LOKESH HM THOUGHT long and hard before posting his latest handiwork on Facebook. On the morning of November 17th, he took the elevator to the fifth floor of the Bengaluru City Police (BCP) Commissioner’s Office building and booted up his computer. Would the message be too cryptic for some, he worried. Would it spark a troll fest? It was only a couple of days since the last graphic he had shared on behalf of the Bengaluru City Police backfired on social media. Followers of @BlrCityPolice found the GIF of Homer Simpson squinting suspiciously, with the caption ‘Every move you make, every rule you break is being noted. Be warned!’, creepy, puffed up, and a tasteless rip-off of a song by The Police. In a reply to the post, someone shared a viral video of a Traffic Police vehicle flouting rules; another invited the police to take note of all his movements including his bathroom breaks. “It is hard enough to do social media well as an individual, but it is much harder to do it for a government agency,” says Lokesh, 30, the constable who coordinates the social media unit of the Bengaluru City Police, brushing off questions about the repercussions of a post gone wrong. He hoped, though, that he would hit pay dirt with his cool new graphic. ‘Don’t fall in line’, it warned, above super-sized lines of cocaine arranged on a black background. ‘All your friends trying it out? Be the smart one, stay out’, it further spelled out, in case you thought the lines were a zebra crossing next to a mound of garbage (“It did happen,” Lokesh says). The meme was an instant hit, with over 2,000 shares across networks, and congratulations—‘Savage, BCP!’, ‘These guys are lit AF’—pouring in even as Lokesh and team worked away on their next project, starring Joey Tribbiani plugging his ears in vehement disapproval of horns on #NoHonkingMonday.
As tools of citizen engagement and complaint redressal, perhaps no government social media handle is as impactful as those of the state and the city police departments and the officers who run them. No longer mere channels for providing reliable updates in times of unrest—and during peak hours—Twitter and Facebook have emerged as virtual community spaces where the police try to establish a closer connect with the public by proactively sharing information, encouraging people to report offenders, and posting updates on follow-up action. Thrown into the mix is a feel-good dose of PR about cases solved in record time and felicitation of exemplary officers. “We get only about 60 complaints a day through social media channels, but there are hundreds of suggestions, queries and messages from trolls,” says SH Viswanath, a constable who is part of the BCP social media team. “We sift through all of this, reply to and forward relevant messages tagging the officers concerned, share what senior officers post, and create our own content.”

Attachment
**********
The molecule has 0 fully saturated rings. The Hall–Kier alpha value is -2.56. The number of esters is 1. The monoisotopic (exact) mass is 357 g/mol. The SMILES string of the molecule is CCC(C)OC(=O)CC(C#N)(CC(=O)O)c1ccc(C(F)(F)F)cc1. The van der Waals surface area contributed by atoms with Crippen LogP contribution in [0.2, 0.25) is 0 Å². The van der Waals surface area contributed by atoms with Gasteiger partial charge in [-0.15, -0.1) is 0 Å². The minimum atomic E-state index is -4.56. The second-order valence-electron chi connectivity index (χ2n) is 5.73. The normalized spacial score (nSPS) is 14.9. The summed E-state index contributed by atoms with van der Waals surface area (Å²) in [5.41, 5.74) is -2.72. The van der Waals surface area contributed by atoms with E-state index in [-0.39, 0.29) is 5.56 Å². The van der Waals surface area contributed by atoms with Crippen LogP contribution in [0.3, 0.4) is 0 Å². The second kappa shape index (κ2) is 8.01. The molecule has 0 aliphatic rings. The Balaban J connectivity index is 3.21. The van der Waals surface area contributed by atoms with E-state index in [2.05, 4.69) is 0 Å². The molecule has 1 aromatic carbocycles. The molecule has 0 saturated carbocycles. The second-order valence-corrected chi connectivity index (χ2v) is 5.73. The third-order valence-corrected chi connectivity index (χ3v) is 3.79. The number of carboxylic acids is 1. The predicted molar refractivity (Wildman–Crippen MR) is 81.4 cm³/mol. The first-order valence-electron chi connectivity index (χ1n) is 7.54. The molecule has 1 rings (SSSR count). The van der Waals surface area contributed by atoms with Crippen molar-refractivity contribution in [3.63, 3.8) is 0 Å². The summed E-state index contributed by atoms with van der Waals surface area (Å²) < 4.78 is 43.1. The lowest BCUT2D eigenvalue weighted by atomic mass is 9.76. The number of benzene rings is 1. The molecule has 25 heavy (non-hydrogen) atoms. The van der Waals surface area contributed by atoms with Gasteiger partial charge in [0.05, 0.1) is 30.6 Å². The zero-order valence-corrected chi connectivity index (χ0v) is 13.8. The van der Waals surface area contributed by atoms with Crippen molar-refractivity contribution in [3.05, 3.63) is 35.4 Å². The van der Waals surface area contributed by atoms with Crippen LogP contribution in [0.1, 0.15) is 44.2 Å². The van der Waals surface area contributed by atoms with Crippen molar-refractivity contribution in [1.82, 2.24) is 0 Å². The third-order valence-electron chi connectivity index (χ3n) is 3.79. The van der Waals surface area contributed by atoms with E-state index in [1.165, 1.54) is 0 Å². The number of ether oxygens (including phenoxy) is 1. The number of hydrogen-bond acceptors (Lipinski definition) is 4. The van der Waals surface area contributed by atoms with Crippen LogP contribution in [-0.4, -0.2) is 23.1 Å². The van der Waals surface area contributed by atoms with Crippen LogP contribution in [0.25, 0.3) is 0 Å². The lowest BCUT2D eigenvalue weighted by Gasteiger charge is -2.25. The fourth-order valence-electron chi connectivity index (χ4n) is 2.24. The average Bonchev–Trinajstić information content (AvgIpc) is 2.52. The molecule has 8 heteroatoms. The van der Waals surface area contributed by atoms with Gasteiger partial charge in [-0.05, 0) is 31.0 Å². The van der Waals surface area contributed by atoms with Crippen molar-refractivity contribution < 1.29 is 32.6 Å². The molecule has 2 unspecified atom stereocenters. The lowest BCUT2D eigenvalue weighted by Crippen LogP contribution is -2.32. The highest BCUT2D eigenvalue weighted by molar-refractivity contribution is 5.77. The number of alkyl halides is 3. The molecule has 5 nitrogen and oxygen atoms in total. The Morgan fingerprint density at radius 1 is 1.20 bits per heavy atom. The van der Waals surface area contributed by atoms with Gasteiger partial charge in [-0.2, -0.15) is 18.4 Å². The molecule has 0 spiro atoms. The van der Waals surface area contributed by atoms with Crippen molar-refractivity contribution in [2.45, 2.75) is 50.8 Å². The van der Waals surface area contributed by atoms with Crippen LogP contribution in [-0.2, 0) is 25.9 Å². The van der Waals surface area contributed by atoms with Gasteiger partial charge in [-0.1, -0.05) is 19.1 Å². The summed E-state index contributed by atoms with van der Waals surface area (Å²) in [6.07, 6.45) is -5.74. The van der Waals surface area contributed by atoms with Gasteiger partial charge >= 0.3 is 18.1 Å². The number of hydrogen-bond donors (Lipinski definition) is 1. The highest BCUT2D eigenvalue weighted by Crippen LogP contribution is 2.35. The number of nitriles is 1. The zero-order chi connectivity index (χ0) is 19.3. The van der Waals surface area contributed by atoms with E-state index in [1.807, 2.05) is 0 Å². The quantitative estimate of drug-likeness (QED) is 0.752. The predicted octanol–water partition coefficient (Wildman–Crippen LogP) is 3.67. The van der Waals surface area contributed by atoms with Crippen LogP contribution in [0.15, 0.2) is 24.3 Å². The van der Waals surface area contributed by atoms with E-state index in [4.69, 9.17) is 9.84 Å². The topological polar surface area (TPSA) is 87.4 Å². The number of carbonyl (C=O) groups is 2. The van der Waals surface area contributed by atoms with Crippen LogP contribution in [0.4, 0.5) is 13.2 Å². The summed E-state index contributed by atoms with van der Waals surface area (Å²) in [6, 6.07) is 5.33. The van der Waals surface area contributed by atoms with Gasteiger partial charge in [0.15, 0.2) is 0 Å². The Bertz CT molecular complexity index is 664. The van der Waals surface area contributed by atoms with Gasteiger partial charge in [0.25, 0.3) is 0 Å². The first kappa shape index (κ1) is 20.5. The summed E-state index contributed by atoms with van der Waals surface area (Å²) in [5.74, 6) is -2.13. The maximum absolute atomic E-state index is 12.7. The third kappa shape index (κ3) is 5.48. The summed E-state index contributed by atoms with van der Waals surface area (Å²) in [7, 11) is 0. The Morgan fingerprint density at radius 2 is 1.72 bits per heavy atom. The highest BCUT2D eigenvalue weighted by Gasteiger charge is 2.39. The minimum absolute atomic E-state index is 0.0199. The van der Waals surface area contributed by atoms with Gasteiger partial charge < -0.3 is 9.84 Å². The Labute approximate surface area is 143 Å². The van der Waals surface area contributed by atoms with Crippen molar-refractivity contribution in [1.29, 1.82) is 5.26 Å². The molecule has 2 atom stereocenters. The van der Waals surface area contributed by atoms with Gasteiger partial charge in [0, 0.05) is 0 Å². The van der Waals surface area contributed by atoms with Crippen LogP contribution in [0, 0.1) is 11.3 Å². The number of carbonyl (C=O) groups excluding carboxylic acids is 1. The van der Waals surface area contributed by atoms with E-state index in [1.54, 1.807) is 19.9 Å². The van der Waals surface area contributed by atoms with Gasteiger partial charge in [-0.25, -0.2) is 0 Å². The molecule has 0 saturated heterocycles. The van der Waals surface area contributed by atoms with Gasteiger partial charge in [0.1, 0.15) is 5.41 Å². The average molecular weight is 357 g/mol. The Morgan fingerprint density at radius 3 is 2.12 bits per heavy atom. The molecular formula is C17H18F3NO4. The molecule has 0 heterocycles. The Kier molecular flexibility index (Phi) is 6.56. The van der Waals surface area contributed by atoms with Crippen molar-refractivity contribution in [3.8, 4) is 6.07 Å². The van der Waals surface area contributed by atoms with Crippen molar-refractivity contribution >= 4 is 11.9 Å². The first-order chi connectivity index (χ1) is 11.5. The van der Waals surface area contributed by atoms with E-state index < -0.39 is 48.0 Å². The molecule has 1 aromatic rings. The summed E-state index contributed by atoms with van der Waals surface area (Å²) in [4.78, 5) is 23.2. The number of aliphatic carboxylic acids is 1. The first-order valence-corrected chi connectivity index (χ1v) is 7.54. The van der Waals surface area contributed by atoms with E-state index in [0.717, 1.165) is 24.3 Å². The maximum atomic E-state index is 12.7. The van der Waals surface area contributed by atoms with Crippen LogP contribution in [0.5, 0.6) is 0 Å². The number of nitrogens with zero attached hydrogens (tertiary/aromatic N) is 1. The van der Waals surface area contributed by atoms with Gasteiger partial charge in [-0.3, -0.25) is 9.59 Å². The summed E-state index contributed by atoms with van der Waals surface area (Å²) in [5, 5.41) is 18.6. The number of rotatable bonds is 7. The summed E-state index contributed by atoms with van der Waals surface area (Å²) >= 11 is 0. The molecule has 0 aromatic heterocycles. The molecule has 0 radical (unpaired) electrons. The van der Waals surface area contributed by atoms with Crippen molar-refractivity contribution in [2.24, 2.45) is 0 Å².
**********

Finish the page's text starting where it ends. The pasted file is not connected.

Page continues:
Bengaluru City Police, the first successful social media story in Indian law enforcement, are about to hit a million followers on Twitter. With 72,000 tweets since August 2012, the handle had crossed 985,000 followers at the time of going to press, with hopes of adding another 15,000 before the year-end. Mumbai Police, who traced BCP’s steps by hiring a social media agency in 2015, may have crossed four million followers, but the BCP team has no parallel. “We started in a small way in 2011 and got serious only in 2014. From being the only one on social media duty, we got a team of 12 constables working in shifts round the clock,” says Lokesh, who joined the police force after two years at a BPO. “Now we reach 4 million people in Bengaluru—40 per cent of the population— through all our social media accounts, including our WhatsApp helpline, which is popular with the non-tech-savvy.”